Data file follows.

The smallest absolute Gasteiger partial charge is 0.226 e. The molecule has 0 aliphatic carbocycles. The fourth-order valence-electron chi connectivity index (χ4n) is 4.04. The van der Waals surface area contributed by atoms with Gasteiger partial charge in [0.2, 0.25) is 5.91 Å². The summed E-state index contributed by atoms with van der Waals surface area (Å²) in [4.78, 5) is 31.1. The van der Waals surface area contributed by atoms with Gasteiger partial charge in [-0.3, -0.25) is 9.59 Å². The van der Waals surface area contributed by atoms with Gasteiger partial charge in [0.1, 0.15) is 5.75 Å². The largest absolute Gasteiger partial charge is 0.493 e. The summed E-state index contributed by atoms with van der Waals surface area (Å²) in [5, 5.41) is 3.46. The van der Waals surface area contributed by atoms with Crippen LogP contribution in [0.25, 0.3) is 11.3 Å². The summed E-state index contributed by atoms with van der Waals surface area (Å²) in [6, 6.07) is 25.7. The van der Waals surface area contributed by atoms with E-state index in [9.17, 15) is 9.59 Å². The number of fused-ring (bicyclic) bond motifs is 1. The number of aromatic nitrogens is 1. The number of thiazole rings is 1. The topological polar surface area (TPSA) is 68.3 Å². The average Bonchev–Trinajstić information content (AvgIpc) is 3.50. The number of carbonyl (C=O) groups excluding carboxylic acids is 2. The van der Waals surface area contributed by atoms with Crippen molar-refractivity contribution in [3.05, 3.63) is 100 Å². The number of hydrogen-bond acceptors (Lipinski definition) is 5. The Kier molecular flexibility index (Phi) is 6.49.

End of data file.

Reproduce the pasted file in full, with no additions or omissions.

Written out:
The smallest absolute Gasteiger partial charge is 0.226 e. The molecule has 0 aliphatic carbocycles. The fourth-order valence-electron chi connectivity index (χ4n) is 4.04. The van der Waals surface area contributed by atoms with Gasteiger partial charge in [0.2, 0.25) is 5.91 Å². The summed E-state index contributed by atoms with van der Waals surface area (Å²) in [4.78, 5) is 31.1. The van der Waals surface area contributed by atoms with Gasteiger partial charge in [-0.3, -0.25) is 9.59 Å². The van der Waals surface area contributed by atoms with Gasteiger partial charge in [0.1, 0.15) is 5.75 Å². The largest absolute Gasteiger partial charge is 0.493 e. The summed E-state index contributed by atoms with van der Waals surface area (Å²) in [5, 5.41) is 3.46. The van der Waals surface area contributed by atoms with Crippen LogP contribution in [0.25, 0.3) is 11.3 Å². The summed E-state index contributed by atoms with van der Waals surface area (Å²) in [6, 6.07) is 25.7. The van der Waals surface area contributed by atoms with E-state index in [9.17, 15) is 9.59 Å². The number of fused-ring (bicyclic) bond motifs is 1. The number of aromatic nitrogens is 1. The number of thiazole rings is 1. The topological polar surface area (TPSA) is 68.3 Å². The average Bonchev–Trinajstić information content (AvgIpc) is 3.50. The number of carbonyl (C=O) groups excluding carboxylic acids is 2. The van der Waals surface area contributed by atoms with Crippen molar-refractivity contribution in [3.05, 3.63) is 100 Å². The number of hydrogen-bond acceptors (Lipinski definition) is 5. The Kier molecular flexibility index (Phi) is 6.49.